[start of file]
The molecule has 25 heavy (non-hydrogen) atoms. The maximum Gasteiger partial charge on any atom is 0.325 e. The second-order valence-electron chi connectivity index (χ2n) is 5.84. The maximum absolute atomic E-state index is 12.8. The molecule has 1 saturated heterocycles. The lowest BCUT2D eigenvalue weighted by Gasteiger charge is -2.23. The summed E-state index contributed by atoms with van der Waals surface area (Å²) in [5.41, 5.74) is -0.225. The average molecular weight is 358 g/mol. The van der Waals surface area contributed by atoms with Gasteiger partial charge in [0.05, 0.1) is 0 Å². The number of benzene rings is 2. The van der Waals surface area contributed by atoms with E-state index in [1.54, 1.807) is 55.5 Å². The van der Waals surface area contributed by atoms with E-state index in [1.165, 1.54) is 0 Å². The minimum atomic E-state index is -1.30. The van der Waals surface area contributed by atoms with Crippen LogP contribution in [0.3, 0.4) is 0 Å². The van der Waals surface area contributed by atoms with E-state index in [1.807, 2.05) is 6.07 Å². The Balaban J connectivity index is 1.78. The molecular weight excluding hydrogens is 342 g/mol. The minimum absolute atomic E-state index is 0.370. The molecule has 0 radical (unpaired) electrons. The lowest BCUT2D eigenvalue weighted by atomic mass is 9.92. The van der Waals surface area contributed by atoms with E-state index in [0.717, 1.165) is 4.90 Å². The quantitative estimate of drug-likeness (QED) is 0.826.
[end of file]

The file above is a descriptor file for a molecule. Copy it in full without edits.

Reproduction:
The molecule has 25 heavy (non-hydrogen) atoms. The maximum Gasteiger partial charge on any atom is 0.325 e. The second-order valence-electron chi connectivity index (χ2n) is 5.84. The maximum absolute atomic E-state index is 12.8. The molecule has 1 saturated heterocycles. The lowest BCUT2D eigenvalue weighted by Gasteiger charge is -2.23. The summed E-state index contributed by atoms with van der Waals surface area (Å²) in [5.41, 5.74) is -0.225. The average molecular weight is 358 g/mol. The van der Waals surface area contributed by atoms with Gasteiger partial charge in [0.05, 0.1) is 0 Å². The number of benzene rings is 2. The van der Waals surface area contributed by atoms with E-state index in [1.54, 1.807) is 55.5 Å². The van der Waals surface area contributed by atoms with E-state index in [1.165, 1.54) is 0 Å². The minimum atomic E-state index is -1.30. The van der Waals surface area contributed by atoms with Crippen LogP contribution in [0.3, 0.4) is 0 Å². The van der Waals surface area contributed by atoms with E-state index in [1.807, 2.05) is 6.07 Å². The Balaban J connectivity index is 1.78. The molecular weight excluding hydrogens is 342 g/mol. The minimum absolute atomic E-state index is 0.370. The molecule has 0 radical (unpaired) electrons. The lowest BCUT2D eigenvalue weighted by atomic mass is 9.92. The van der Waals surface area contributed by atoms with E-state index in [0.717, 1.165) is 4.90 Å². The quantitative estimate of drug-likeness (QED) is 0.826.